I’m not the only one who noticed this, I see.  Glad to hear it acknowledged.  Not glad that this thread carries through more depictions than I was even aware of, though.


see, this is what I meant

Another short asexuality & racism post.

[cw: masturbation mentions in the video]

Like.  Okay.  There are good things in this video but come on.

  • every single one of the aces presented is (ostensibly) White
  • narration “So when everything around us is sexualized” overlays quick shots of dark-skinned women dancing, some of whom appear to have natural Black hair (it’s hard to get a good look at them because the lighting is so dim and the shots are cut so short — but the presence of one man standing still among the dancers makes this look like a clip from a rap video)

Hello?  Hello ?????  Are you trying to play into racist tropes?

Other things in this video:

  1. continuing the “asexual people have it harder than sga people” thing
  2. citing the 1% statistic, at least more appropriate in location this time
  3. mentioning the “oh you’re Christian too though? It’s just repression then” thing! which is actually good to mention!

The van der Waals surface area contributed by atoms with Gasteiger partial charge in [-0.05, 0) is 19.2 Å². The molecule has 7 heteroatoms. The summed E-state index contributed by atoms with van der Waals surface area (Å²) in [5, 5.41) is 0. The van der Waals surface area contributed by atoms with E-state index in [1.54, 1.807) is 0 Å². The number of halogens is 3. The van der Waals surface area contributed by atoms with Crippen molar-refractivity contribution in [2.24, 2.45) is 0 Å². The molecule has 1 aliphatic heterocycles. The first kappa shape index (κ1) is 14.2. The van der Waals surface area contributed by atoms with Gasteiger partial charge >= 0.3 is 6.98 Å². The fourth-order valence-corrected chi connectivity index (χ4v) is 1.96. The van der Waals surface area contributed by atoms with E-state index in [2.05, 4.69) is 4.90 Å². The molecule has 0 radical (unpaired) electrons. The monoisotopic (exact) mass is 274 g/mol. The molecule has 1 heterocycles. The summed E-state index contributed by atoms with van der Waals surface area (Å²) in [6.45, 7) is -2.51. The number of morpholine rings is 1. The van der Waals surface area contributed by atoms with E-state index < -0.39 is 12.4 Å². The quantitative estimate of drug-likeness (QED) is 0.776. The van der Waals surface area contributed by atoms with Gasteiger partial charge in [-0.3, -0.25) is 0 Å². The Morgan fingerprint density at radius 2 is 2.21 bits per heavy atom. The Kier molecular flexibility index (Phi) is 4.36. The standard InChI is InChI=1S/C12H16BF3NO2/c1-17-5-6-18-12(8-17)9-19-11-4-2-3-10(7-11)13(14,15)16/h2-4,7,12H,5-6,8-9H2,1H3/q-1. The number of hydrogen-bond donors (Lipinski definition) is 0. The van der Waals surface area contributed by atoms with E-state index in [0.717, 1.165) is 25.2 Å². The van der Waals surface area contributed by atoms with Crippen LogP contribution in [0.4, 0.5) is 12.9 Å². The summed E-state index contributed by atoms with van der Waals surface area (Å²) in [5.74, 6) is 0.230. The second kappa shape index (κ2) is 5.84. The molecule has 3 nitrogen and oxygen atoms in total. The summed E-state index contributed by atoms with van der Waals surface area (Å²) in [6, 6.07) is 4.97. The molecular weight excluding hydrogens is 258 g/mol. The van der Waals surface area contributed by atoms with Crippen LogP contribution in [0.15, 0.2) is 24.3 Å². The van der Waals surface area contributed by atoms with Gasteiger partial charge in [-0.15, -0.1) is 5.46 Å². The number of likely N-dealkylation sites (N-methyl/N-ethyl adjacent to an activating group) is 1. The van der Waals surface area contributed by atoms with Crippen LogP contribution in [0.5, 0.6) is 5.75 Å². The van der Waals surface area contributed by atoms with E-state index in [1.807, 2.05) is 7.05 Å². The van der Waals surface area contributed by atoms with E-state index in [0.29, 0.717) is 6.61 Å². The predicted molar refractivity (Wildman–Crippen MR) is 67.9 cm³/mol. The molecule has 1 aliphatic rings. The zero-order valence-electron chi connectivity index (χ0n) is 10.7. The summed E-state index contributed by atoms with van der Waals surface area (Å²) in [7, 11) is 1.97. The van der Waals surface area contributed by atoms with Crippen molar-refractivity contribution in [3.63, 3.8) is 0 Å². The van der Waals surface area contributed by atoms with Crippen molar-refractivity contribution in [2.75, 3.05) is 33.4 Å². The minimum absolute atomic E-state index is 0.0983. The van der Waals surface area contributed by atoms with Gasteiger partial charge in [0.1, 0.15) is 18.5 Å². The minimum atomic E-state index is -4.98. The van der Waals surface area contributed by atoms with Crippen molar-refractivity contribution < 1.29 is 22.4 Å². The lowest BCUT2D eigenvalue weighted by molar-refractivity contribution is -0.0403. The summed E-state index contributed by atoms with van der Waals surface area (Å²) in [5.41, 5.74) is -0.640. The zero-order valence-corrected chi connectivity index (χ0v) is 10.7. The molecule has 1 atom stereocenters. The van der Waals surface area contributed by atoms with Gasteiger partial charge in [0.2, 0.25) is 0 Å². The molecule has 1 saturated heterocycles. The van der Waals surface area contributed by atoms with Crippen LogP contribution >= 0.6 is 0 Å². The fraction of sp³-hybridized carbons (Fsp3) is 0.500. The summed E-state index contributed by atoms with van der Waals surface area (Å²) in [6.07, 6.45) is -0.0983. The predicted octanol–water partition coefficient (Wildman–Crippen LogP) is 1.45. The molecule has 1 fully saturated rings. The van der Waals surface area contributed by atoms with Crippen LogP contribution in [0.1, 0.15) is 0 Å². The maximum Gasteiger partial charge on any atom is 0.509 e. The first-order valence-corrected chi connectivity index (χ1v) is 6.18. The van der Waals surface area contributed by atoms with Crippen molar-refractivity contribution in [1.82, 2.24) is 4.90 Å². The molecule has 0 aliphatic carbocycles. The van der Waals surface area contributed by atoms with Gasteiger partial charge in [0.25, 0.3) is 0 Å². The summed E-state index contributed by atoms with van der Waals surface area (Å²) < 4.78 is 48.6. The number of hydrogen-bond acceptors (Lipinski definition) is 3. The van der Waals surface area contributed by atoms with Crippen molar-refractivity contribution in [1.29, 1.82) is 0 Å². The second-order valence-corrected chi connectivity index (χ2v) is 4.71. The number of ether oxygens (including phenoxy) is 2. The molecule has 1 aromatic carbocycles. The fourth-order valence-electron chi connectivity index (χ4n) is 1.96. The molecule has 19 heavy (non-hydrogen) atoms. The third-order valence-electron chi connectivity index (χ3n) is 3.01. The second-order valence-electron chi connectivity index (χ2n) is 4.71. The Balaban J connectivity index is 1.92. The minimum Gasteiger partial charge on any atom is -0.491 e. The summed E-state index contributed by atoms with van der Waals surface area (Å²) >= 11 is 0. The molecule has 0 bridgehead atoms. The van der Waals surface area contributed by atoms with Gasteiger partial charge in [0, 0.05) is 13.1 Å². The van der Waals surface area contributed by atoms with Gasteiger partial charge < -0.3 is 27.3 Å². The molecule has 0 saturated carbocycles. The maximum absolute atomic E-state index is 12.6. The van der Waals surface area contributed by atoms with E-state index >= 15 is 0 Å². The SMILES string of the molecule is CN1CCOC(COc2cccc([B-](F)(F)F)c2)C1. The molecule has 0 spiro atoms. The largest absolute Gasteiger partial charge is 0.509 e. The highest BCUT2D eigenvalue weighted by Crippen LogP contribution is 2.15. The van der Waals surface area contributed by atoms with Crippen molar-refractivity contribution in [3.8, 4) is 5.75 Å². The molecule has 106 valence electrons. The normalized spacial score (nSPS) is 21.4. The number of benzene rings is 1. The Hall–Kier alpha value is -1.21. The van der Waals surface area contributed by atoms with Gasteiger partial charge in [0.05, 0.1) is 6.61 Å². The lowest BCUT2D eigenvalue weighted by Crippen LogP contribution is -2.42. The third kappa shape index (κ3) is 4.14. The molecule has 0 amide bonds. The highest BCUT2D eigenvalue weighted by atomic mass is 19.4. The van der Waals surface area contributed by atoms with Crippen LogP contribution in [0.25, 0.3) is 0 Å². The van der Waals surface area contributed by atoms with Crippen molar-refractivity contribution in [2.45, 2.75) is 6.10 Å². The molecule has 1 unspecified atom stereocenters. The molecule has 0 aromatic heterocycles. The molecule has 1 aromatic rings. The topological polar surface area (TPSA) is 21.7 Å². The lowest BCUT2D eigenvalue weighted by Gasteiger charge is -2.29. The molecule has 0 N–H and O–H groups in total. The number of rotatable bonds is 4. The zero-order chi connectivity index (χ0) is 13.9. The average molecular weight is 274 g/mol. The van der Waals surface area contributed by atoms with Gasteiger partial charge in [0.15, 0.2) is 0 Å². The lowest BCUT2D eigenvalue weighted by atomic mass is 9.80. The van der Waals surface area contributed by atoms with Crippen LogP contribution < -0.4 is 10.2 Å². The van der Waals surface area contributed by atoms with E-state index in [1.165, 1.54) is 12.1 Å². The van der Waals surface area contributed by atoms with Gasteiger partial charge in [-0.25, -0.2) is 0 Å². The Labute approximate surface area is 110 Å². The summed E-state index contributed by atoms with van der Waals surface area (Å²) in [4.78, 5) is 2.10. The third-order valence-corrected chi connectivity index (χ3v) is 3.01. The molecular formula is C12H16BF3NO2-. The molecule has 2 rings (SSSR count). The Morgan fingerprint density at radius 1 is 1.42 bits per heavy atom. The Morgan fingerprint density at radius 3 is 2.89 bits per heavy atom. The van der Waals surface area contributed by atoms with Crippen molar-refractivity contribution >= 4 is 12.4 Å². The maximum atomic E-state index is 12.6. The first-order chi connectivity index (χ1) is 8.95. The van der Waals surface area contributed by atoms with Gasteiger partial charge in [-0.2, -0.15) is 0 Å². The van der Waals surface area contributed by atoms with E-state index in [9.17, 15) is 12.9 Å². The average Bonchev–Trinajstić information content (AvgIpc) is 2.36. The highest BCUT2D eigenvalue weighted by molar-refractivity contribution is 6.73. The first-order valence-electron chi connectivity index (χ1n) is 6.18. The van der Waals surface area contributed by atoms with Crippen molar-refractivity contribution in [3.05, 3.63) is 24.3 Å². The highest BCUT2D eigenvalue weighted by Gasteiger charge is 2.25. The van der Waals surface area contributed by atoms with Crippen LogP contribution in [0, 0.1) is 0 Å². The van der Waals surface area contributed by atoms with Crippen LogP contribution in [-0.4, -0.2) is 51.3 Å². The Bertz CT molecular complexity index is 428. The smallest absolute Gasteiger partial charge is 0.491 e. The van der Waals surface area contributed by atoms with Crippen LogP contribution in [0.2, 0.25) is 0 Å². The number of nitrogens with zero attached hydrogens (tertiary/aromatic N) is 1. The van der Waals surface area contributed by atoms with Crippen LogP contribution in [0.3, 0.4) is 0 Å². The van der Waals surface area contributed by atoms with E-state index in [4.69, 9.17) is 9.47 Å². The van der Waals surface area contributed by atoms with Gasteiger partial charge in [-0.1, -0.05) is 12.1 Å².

Anyway, one of the aces in this claims that “the biggest problem” is that most people don’t even realize that they’re asexual or can identify as asexual, which I wouldn’t say is the biggest problem, but whether or not it is, videos like this are helpful to some people more than others.


AI, sex bots, and revolution

I want to get this one thought out of my head real quick before bed.

[cn for sexual harassment, just vague talk of fictional stuff]

A long time back, I was talking to the copilot about the “evil AI (artificial intelligence)” and “robot apocalypse” tropes, and how I’ve just never understood the fear, and I started going into my theory about how those Malevolent Robots Try To Take Over The World narratives are actually a stand-in for bourgeoisie anxieties and class conflict (these are the kinds of conversations we have, yes).